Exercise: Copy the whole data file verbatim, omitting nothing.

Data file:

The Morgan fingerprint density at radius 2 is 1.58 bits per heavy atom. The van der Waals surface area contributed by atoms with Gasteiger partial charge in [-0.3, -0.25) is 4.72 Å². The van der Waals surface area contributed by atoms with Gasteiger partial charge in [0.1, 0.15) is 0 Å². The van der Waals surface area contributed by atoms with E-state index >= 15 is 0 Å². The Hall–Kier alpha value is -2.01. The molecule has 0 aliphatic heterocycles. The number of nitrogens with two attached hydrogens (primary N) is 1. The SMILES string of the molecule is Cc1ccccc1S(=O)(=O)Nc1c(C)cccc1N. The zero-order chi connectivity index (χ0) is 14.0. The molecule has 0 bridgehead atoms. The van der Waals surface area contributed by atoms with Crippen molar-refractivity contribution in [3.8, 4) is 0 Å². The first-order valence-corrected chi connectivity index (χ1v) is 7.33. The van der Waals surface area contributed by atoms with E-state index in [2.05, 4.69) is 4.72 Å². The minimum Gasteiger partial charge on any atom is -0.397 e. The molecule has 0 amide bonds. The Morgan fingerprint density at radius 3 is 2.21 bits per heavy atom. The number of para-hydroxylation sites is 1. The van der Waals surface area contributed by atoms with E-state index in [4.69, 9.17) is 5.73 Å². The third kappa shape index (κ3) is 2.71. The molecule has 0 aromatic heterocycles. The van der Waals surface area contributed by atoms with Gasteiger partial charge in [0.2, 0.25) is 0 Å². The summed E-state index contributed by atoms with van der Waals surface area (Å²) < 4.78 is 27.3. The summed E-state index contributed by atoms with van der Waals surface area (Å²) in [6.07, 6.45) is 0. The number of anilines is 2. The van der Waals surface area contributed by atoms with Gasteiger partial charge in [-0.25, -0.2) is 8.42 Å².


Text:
The Morgan fingerprint density at radius 2 is 1.58 bits per heavy atom. The van der Waals surface area contributed by atoms with Gasteiger partial charge in [-0.3, -0.25) is 4.72 Å². The van der Waals surface area contributed by atoms with Gasteiger partial charge in [0.1, 0.15) is 0 Å². The van der Waals surface area contributed by atoms with E-state index >= 15 is 0 Å². The Hall–Kier alpha value is -2.01. The molecule has 0 aliphatic heterocycles. The number of nitrogens with two attached hydrogens (primary N) is 1. The SMILES string of the molecule is Cc1ccccc1S(=O)(=O)Nc1c(C)cccc1N. The zero-order chi connectivity index (χ0) is 14.0. The molecule has 0 bridgehead atoms. The van der Waals surface area contributed by atoms with Crippen molar-refractivity contribution in [3.8, 4) is 0 Å². The first-order valence-corrected chi connectivity index (χ1v) is 7.33. The van der Waals surface area contributed by atoms with E-state index in [2.05, 4.69) is 4.72 Å². The minimum Gasteiger partial charge on any atom is -0.397 e. The molecule has 0 amide bonds. The Morgan fingerprint density at radius 3 is 2.21 bits per heavy atom. The number of para-hydroxylation sites is 1. The van der Waals surface area contributed by atoms with E-state index in [4.69, 9.17) is 5.73 Å². The third kappa shape index (κ3) is 2.71. The molecule has 0 aromatic heterocycles. The van der Waals surface area contributed by atoms with Gasteiger partial charge in [0.2, 0.25) is 0 Å². The summed E-state index contributed by atoms with van der Waals surface area (Å²) < 4.78 is 27.3. The summed E-state index contributed by atoms with van der Waals surface area (Å²) in [6.07, 6.45) is 0. The number of anilines is 2. The van der Waals surface area contributed by atoms with Gasteiger partial charge in [-0.25, -0.2) is 8.42 Å².